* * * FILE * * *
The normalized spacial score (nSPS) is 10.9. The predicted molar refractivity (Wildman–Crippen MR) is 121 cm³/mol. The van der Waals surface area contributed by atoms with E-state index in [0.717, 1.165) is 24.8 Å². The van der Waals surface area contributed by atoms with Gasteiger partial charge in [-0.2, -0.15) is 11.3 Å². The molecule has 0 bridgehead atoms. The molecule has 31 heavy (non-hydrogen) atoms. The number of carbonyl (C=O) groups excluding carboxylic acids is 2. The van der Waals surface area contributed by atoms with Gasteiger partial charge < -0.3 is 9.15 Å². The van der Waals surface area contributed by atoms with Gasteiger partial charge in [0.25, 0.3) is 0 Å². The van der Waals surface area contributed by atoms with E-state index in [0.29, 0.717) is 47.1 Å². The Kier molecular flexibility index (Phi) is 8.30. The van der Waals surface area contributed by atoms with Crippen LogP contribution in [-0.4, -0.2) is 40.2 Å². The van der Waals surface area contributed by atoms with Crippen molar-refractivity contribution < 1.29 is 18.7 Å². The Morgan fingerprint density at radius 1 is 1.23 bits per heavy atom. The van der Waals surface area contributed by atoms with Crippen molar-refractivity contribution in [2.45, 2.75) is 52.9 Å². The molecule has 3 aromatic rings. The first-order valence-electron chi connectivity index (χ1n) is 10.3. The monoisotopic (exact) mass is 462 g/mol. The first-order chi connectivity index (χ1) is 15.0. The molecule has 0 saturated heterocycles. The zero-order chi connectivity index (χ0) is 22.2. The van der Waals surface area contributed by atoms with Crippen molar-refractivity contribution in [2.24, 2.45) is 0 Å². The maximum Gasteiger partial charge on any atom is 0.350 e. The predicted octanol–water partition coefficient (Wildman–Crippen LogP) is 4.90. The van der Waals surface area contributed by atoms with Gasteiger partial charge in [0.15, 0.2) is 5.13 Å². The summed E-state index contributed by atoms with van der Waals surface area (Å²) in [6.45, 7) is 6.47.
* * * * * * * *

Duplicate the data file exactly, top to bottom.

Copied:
The normalized spacial score (nSPS) is 10.9. The predicted molar refractivity (Wildman–Crippen MR) is 121 cm³/mol. The van der Waals surface area contributed by atoms with E-state index in [0.717, 1.165) is 24.8 Å². The van der Waals surface area contributed by atoms with Gasteiger partial charge in [-0.2, -0.15) is 11.3 Å². The molecule has 0 bridgehead atoms. The molecule has 31 heavy (non-hydrogen) atoms. The number of carbonyl (C=O) groups excluding carboxylic acids is 2. The van der Waals surface area contributed by atoms with Gasteiger partial charge < -0.3 is 9.15 Å². The van der Waals surface area contributed by atoms with Gasteiger partial charge in [0.25, 0.3) is 0 Å². The van der Waals surface area contributed by atoms with E-state index in [0.29, 0.717) is 47.1 Å². The Kier molecular flexibility index (Phi) is 8.30. The van der Waals surface area contributed by atoms with Crippen LogP contribution in [-0.4, -0.2) is 40.2 Å². The van der Waals surface area contributed by atoms with Crippen molar-refractivity contribution < 1.29 is 18.7 Å². The Morgan fingerprint density at radius 1 is 1.23 bits per heavy atom. The van der Waals surface area contributed by atoms with Crippen molar-refractivity contribution in [2.45, 2.75) is 52.9 Å². The molecule has 3 aromatic rings. The first-order valence-electron chi connectivity index (χ1n) is 10.3. The monoisotopic (exact) mass is 462 g/mol. The first-order chi connectivity index (χ1) is 15.0. The molecule has 0 saturated heterocycles. The zero-order chi connectivity index (χ0) is 22.2. The van der Waals surface area contributed by atoms with Crippen molar-refractivity contribution in [2.24, 2.45) is 0 Å². The maximum Gasteiger partial charge on any atom is 0.350 e. The predicted octanol–water partition coefficient (Wildman–Crippen LogP) is 4.90. The van der Waals surface area contributed by atoms with Gasteiger partial charge in [0.15, 0.2) is 5.13 Å². The summed E-state index contributed by atoms with van der Waals surface area (Å²) in [6.45, 7) is 6.47.